Deducting Start-up & Organizational Costs

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Johnna Brock

If a partnership formed in October 2010 incurs $11,000 in start-up costs and $1,000 in organizational costs, but is not yet considered an active business (no revenues, only the start-up & organizational costs) by 2010 year-end, must the partnership delay the deduction for these costs until 2011 (and lose the higher deduction limit for 2010)? Assuming the answer is yes, when is a business considered "active"? If the business is a health information website, and the website  "went live" in 2011 (accessible on the internet by the public), but has not yet determined its source of revenue generation, would the IRS determine the partnership to be active yet?  The IRS requirement to generate a net profit in 3-out-of-5 years once active is a concern when making a decision to begin deducting expenses.


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JOHN NGUYEN
Business Start-Up Costs

Start-up costs are amounts paid or incurred for: (a) creating an active trade or business; or (b) investigating the creation or acquisition of an active trade or business. Start-up costs include amounts paid or incurred in connection with an existing activity engaged in for profit; and for the production of income in anticipation of the activity becoming an active trade or business.

Qualifying costs. A start-up cost is amortizable if it meets both of the following tests.
  • It is a cost you could deduct if you paid or incurred it to operate an existing active trade or business (in the same field as the one you entered into).

  • It is a cost you pay or incur before the day your active trade or business begins.

 

Start-up costs include amounts paid for the following:

For tax year 2010, you can deduct up to $10,000 start up cost, and 2011 $5,000.

  • An analysis or survey of potential markets, products, labor supply, transportation facilities, etc.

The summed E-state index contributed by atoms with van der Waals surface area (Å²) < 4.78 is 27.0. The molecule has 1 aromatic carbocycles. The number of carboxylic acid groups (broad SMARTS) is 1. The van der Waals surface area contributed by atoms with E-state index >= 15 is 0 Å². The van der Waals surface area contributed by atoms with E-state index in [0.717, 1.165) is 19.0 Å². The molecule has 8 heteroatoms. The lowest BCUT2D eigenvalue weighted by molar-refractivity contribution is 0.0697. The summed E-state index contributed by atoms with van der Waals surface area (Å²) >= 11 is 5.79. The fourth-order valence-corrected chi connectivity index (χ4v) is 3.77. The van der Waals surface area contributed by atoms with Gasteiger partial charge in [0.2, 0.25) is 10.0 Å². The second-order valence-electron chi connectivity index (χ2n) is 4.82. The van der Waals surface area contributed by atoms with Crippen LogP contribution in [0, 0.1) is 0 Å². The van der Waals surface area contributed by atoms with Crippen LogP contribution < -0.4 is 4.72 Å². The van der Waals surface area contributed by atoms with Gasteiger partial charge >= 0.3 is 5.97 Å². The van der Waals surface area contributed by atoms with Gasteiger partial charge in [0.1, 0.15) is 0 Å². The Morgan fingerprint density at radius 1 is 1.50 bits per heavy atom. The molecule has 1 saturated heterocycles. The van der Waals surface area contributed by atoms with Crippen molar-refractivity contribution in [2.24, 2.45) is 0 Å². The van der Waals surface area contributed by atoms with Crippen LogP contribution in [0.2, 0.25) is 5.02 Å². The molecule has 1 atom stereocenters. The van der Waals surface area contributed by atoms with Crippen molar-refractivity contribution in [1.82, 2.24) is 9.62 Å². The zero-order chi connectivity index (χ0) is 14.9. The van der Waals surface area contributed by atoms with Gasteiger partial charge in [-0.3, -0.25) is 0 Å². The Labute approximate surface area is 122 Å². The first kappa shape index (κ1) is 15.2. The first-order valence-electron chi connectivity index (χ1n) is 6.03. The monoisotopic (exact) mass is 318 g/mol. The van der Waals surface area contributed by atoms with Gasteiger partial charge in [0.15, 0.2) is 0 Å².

• Advertisements for the opening of the business.

  • Salaries and wages for employees who are being trained and their instructors.

  • Travel and other necessary costs for securing prospective distributors, suppliers, or customers.

  • Salaries and fees for executives and consultants, or for similar professional services.

Start-up costs election statement. If you elect to amortize your start-up costs, attach a separate statement (if required) that contains the following information.

  •  A description of the business to which the start-up costs relate.
  • A description of each start-up cost incurred.

  • The month your active business began (or was acquired).

  • The number of months in your amortization period (which is generally 180 months).


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Thanks, John. Examples given following IRS Title 26, Code, Section 1.709-1, are what has me hesitating, in that Example 4, "Subsequent redetermination of year in which business begins" basically states that a partnership that chose to deduct organizational costs in 2011, then later determined that the partnership actually began business in 2012, "impermissibly deducted organizational expenses in 2011" and is "using an impermissible method of accounting" and "must change its method under Section 1.446-1(e)". Since the application of a first-year deduction and amortization of the remaining balance are very similar to those for start-up expenses, isn't this example implying that a business must be active when the deduction occurs?
Posted by Johnna on 04/01/2012 @ 4:12 PM

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